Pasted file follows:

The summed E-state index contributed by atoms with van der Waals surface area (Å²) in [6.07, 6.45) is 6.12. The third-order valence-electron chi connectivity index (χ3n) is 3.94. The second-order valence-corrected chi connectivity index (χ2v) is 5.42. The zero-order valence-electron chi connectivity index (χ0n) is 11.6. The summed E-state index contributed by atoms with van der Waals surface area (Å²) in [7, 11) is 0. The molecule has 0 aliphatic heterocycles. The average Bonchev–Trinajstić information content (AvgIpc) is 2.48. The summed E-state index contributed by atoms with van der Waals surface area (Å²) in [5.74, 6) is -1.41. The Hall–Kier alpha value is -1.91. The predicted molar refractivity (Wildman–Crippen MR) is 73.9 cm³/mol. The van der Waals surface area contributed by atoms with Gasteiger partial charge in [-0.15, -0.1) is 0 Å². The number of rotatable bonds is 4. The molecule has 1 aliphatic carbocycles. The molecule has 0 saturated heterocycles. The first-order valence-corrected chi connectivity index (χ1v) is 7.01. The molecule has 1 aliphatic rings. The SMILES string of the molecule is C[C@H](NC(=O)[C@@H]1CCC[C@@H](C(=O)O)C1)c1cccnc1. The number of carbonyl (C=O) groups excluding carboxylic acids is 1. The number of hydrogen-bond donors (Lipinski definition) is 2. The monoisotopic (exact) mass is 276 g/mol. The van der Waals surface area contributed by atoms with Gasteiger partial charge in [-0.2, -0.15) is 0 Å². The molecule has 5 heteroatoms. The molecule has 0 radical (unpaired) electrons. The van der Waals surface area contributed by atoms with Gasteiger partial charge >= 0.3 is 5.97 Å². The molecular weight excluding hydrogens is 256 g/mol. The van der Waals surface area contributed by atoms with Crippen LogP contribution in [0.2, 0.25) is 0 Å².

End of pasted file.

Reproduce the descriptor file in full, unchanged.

The summed E-state index contributed by atoms with van der Waals surface area (Å²) in [6.07, 6.45) is 6.12. The third-order valence-electron chi connectivity index (χ3n) is 3.94. The second-order valence-corrected chi connectivity index (χ2v) is 5.42. The zero-order valence-electron chi connectivity index (χ0n) is 11.6. The summed E-state index contributed by atoms with van der Waals surface area (Å²) in [7, 11) is 0. The molecule has 0 aliphatic heterocycles. The average Bonchev–Trinajstić information content (AvgIpc) is 2.48. The summed E-state index contributed by atoms with van der Waals surface area (Å²) in [5.74, 6) is -1.41. The Hall–Kier alpha value is -1.91. The predicted molar refractivity (Wildman–Crippen MR) is 73.9 cm³/mol. The van der Waals surface area contributed by atoms with Gasteiger partial charge in [-0.15, -0.1) is 0 Å². The number of rotatable bonds is 4. The molecule has 1 aliphatic carbocycles. The molecule has 0 saturated heterocycles. The first-order valence-corrected chi connectivity index (χ1v) is 7.01. The molecule has 1 aliphatic rings. The SMILES string of the molecule is C[C@H](NC(=O)[C@@H]1CCC[C@@H](C(=O)O)C1)c1cccnc1. The number of carbonyl (C=O) groups excluding carboxylic acids is 1. The number of hydrogen-bond donors (Lipinski definition) is 2. The monoisotopic (exact) mass is 276 g/mol. The van der Waals surface area contributed by atoms with Gasteiger partial charge in [-0.2, -0.15) is 0 Å². The molecule has 5 heteroatoms. The molecule has 0 radical (unpaired) electrons. The van der Waals surface area contributed by atoms with Gasteiger partial charge >= 0.3 is 5.97 Å². The molecular weight excluding hydrogens is 256 g/mol. The van der Waals surface area contributed by atoms with Crippen LogP contribution in [0.2, 0.25) is 0 Å².